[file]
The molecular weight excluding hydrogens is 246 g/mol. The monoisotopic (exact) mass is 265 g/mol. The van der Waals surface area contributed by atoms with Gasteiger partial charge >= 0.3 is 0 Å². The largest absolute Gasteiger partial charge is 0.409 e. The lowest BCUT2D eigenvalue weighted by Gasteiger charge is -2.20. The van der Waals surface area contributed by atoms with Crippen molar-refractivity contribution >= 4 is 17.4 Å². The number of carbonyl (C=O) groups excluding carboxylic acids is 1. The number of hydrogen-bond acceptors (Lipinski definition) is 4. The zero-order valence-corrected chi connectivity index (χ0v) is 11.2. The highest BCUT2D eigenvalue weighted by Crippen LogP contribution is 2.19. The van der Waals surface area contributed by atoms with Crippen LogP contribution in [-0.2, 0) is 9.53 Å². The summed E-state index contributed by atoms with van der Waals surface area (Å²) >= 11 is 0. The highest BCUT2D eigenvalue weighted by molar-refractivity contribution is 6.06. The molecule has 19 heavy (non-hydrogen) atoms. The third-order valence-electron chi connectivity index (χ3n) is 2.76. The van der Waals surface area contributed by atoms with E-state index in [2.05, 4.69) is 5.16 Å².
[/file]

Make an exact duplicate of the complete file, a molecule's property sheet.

The molecular weight excluding hydrogens is 246 g/mol. The monoisotopic (exact) mass is 265 g/mol. The van der Waals surface area contributed by atoms with Gasteiger partial charge >= 0.3 is 0 Å². The largest absolute Gasteiger partial charge is 0.409 e. The lowest BCUT2D eigenvalue weighted by Gasteiger charge is -2.20. The van der Waals surface area contributed by atoms with Crippen molar-refractivity contribution >= 4 is 17.4 Å². The number of carbonyl (C=O) groups excluding carboxylic acids is 1. The number of hydrogen-bond acceptors (Lipinski definition) is 4. The zero-order valence-corrected chi connectivity index (χ0v) is 11.2. The highest BCUT2D eigenvalue weighted by Crippen LogP contribution is 2.19. The van der Waals surface area contributed by atoms with Crippen LogP contribution in [-0.2, 0) is 9.53 Å². The summed E-state index contributed by atoms with van der Waals surface area (Å²) >= 11 is 0. The highest BCUT2D eigenvalue weighted by molar-refractivity contribution is 6.06. The molecule has 19 heavy (non-hydrogen) atoms. The third-order valence-electron chi connectivity index (χ3n) is 2.76. The van der Waals surface area contributed by atoms with E-state index in [2.05, 4.69) is 5.16 Å².